Apple has painted itself into a lucrative
corner. In its last two quarters, revenue rose by 70 and 80 per cent year-over-year, respectively. Earnings per share expanded still faster. Because the good times have made the company vast by any standard (it is expected to have more than $100bn in revenue this year) the question is how much, not if, growth is going to decelerate in coming quarters. When the company reports, later on Tuesday – and for several more quarters to come – investors should be alert for any clue
s about how management will handle this transition from absurd to merely exceptional growth.
When any tech company’s growth rate declines, unit prices come into focus. Apple has a remarkable record to maintain here. Revenue per unit for the iPhone, no longer a new product after four years on the market, has been solidly above $600 for the last year. More impressively, prices for the grizzled iPod and even personal computers (remember those?), have held up as well. How long can this continue?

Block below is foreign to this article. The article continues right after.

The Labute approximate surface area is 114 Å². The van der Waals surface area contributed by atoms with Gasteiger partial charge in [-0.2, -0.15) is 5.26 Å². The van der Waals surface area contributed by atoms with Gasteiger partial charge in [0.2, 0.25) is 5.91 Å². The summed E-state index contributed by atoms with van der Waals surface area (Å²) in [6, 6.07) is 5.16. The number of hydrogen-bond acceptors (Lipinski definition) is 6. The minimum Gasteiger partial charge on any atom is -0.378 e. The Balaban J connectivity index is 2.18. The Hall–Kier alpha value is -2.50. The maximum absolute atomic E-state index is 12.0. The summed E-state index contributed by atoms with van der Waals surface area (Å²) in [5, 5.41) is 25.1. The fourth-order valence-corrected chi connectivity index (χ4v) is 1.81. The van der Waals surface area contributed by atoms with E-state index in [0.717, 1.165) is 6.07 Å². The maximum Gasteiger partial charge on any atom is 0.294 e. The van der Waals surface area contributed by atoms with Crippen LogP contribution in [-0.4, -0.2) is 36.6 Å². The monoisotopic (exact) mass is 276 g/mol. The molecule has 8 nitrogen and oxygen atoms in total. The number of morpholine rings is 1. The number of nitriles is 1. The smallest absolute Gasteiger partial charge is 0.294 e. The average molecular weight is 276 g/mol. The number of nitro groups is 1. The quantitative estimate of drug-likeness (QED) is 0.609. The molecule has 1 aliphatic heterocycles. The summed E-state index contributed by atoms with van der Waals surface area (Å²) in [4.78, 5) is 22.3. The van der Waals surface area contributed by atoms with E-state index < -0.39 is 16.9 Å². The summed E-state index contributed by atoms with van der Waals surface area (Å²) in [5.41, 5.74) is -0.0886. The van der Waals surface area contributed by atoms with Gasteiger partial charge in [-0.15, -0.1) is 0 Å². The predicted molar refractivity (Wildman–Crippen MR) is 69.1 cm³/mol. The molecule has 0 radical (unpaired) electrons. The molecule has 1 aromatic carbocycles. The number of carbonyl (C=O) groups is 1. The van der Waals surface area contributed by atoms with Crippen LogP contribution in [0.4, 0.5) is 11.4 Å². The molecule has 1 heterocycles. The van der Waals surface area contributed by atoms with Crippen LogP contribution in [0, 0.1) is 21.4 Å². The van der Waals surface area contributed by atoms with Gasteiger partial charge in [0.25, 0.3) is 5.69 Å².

Next to be scrutinised: gross margins. Assuming pricing stays firm, can Apple continue to translate massive volumes into low component costs, keeping gross margins steady? Apple’s management has guided analysts to expect a modest gross margin contraction, from 39 per cent a year ago to 38 per cent, but has set this bar low in the past. Another big beat would be cheered.
Of course, if Apple simply blows out volume expectations for iPhones and iPads this quarter (Citi research puts analysts’ consensus at 17m and 7.5m units), that will give margins an inevitable
boost and could make pricing look less important. It is only a matter of time, however, before Apple’s sheer size forces the markets to attend to the gritty details of how cheaply it can make and sell its products, before looking at the amazing momentum in the top line.